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Did Kurt Warner Retire Because Arizona Cardinals Are Cheap?

Former NFL scout Dave Razzano is at it again. He is stirring the pot. Right around the 2011 NFL Draft, he could be heard making some claims that were against the grain. He said that Von Miller would be a bust, saying he has some Vernon Gholston in him. He also claimed that Jake Locker was the best QB prospect in the draft, comparing him to Brett Favre. (I will say I LOVE Locker and agree with him to a point in his evaluation of the former Washington QB.)

This time around, seemingly for no reason, he chimes in about something he "heard" about Kurt Warner's retirement after the 2009 season. 

I'm not sure what prompted it, but he tweeted this:

K Warner's people told me he wanted to continue playing but decided to retire after being lowballed. Look at team now. I'm pissed if a fanless than a minute ago via web Favorite Retweet Reply


Honestly, this sounds a little bit out there. 

It is true that the Cardinals have long had the reputation of being cheap. That's not new. It is also true that after the 2008 season when Warner was a free agent, contract negotiations were not a walk in the park.

Reportedly, Warner was seeking to be paid in the range of $14-16 million per year, as a top five quarterback in the league. He even visited the 49ers and was offered a contract that would pay him near that. Instead, he settled on a two-year deal worth $23 million.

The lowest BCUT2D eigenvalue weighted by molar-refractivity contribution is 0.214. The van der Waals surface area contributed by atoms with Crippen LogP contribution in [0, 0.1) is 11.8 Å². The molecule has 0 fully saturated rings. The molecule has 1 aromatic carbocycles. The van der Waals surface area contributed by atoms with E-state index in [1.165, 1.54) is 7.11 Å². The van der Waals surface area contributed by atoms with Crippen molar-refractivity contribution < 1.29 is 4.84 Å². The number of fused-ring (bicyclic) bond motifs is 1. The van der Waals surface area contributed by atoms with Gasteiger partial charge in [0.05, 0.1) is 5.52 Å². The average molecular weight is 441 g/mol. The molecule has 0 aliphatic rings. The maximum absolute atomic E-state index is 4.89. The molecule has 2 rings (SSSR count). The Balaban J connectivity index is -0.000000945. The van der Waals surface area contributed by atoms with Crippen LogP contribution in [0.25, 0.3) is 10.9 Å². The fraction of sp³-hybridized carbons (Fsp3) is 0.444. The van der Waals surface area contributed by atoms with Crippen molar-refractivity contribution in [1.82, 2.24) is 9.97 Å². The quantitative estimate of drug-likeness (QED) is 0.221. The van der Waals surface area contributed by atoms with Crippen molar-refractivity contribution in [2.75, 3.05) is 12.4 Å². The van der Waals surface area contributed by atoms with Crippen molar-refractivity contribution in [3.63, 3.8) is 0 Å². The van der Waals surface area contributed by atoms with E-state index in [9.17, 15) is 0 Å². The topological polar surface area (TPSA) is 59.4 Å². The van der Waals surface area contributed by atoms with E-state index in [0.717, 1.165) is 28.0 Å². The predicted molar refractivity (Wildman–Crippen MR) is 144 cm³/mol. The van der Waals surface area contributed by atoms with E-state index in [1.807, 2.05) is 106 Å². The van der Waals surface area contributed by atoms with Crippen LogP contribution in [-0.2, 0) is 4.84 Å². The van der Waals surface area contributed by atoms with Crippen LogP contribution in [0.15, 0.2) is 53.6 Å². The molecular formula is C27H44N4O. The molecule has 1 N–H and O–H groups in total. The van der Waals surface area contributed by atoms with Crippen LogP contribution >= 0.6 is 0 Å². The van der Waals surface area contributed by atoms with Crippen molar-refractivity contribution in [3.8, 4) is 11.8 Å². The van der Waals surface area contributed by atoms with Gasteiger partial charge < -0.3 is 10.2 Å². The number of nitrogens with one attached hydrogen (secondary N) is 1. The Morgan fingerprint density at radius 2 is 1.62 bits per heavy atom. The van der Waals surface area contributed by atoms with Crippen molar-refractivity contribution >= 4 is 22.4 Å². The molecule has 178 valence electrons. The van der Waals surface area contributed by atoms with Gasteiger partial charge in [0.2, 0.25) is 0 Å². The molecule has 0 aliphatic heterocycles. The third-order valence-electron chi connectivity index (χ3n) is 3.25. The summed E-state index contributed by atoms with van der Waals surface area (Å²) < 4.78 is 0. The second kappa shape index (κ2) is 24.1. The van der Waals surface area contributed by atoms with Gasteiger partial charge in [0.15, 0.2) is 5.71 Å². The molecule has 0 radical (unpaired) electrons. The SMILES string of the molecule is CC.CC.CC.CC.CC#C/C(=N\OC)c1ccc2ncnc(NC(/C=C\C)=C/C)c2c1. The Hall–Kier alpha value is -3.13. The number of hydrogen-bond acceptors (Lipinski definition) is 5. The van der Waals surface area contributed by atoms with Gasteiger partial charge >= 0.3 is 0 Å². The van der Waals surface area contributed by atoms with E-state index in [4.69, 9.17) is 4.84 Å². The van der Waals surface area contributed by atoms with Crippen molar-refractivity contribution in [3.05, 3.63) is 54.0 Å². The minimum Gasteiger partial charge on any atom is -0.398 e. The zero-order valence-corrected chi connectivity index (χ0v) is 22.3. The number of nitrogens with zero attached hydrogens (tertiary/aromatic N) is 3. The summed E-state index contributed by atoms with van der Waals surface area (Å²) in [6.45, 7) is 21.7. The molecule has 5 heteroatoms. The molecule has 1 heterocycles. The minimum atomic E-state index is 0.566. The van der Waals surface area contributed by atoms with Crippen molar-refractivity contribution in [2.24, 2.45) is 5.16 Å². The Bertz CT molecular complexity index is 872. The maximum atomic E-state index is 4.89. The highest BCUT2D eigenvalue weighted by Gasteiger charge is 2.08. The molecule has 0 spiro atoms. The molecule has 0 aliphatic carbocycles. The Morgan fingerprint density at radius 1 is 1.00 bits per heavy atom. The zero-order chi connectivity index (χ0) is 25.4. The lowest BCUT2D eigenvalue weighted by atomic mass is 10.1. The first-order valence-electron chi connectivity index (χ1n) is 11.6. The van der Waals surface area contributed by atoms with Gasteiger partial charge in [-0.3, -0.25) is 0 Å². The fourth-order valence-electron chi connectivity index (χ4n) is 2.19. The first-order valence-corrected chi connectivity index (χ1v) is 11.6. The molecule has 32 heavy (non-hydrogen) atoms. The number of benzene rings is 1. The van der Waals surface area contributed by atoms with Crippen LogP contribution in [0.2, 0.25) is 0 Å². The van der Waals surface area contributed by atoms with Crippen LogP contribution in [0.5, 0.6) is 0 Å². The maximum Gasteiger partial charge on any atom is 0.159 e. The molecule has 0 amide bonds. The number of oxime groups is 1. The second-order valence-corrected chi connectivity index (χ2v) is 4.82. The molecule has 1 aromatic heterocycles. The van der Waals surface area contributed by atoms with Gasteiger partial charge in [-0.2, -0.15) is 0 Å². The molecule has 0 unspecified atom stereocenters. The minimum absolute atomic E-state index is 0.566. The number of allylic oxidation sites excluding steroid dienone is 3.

According to reports, the deal was broken down as a $4 million salary for 2009 and again in 2010, with a $15 million signing bonus. That meant essentially he would be guaranteed to be the starter for two years because the team would have had to have paid him almost the entire contract amount. 

Fast forward to early 2010 when he retired. He kept saying it was about being done with football. When the 2010 season was starting to roll around, he even once said that he didn't even have a little desire to be out there playing. 

I don't know what "people" Razzano spoke to, but it just doesn't make sense. If Warner felt like he was lowballed a year earlier, why would he not have taken the more lucrative deal and why would he wait to retire a whole year. If he really wanted to keep playing, he should have done so and then gotten another contract. It just doesn't make sense. 

Razzano's claim seem suspicious because of a couple of things. One, he was let go by the team some time ago. He was a scout for the Cardinals after having worked for the 49ers and also the Rams. Secondly, in a later tweet, he says that he "wouldn't be shocked" if the Cards tried to lowball Larry Fitzgerald. The issue is that he claims that the Cards have only two playoff wins in 88 years. That is just an ignorant claim. They have four playoff wins in the past three seasons and another from the 1998 season. 

In the end, don't you all think that if Warner felt disrespected that he would have left without signing a contract after the 2008 season? 

It may not be too far fetched that the Cardinals during negotiations perhaps tried to lowball him, but they paid him a lot of money in the end -- $19 million for his one year (unless he only got half of the bonus at the contract signing). According to Razzano, we are supposed to believe that he was sticking it to the organization by taking what amounted to $19 million for one year instead of playing and getting the full $23 million for both seasons. Knowing what we know about Warner as a person, wouldn't this, if it were true, go against all he portrays himself to be and make him a hypocrite and a liar? 

I can't bring myself to believe that, so I have to look at Razzano's claim as nothing more than sour grapes and throwing stuff out there to drive people to the site he has been blogging for. The other way means I have to worry about the franchise still and I have to think differently about the man who lifted it up to its greatest glory.